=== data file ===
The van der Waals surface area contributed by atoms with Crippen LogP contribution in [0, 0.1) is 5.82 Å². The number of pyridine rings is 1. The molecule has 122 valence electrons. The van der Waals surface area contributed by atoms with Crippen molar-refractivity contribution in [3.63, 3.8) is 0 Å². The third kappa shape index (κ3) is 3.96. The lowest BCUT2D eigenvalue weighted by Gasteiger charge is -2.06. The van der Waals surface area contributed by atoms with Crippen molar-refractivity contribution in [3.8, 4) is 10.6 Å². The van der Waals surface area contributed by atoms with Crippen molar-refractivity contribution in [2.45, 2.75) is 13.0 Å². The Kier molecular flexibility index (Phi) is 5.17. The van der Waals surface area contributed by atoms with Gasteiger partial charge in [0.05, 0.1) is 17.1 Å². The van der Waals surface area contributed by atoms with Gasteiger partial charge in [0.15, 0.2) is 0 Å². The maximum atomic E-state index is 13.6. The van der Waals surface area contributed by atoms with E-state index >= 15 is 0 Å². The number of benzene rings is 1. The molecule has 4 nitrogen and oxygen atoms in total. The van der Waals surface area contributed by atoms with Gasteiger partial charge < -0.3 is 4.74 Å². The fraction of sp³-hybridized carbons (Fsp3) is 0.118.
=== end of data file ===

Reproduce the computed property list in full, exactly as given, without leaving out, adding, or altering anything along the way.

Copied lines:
The van der Waals surface area contributed by atoms with Crippen LogP contribution in [0, 0.1) is 5.82 Å². The number of pyridine rings is 1. The molecule has 122 valence electrons. The van der Waals surface area contributed by atoms with Crippen molar-refractivity contribution in [3.63, 3.8) is 0 Å². The third kappa shape index (κ3) is 3.96. The lowest BCUT2D eigenvalue weighted by Gasteiger charge is -2.06. The van der Waals surface area contributed by atoms with Crippen molar-refractivity contribution in [3.8, 4) is 10.6 Å². The van der Waals surface area contributed by atoms with Crippen molar-refractivity contribution in [2.45, 2.75) is 13.0 Å². The Kier molecular flexibility index (Phi) is 5.17. The van der Waals surface area contributed by atoms with Gasteiger partial charge in [0.05, 0.1) is 17.1 Å². The van der Waals surface area contributed by atoms with Gasteiger partial charge in [0.15, 0.2) is 0 Å². The maximum atomic E-state index is 13.6. The van der Waals surface area contributed by atoms with E-state index >= 15 is 0 Å². The number of benzene rings is 1. The molecule has 4 nitrogen and oxygen atoms in total. The van der Waals surface area contributed by atoms with Gasteiger partial charge < -0.3 is 4.74 Å². The fraction of sp³-hybridized carbons (Fsp3) is 0.118.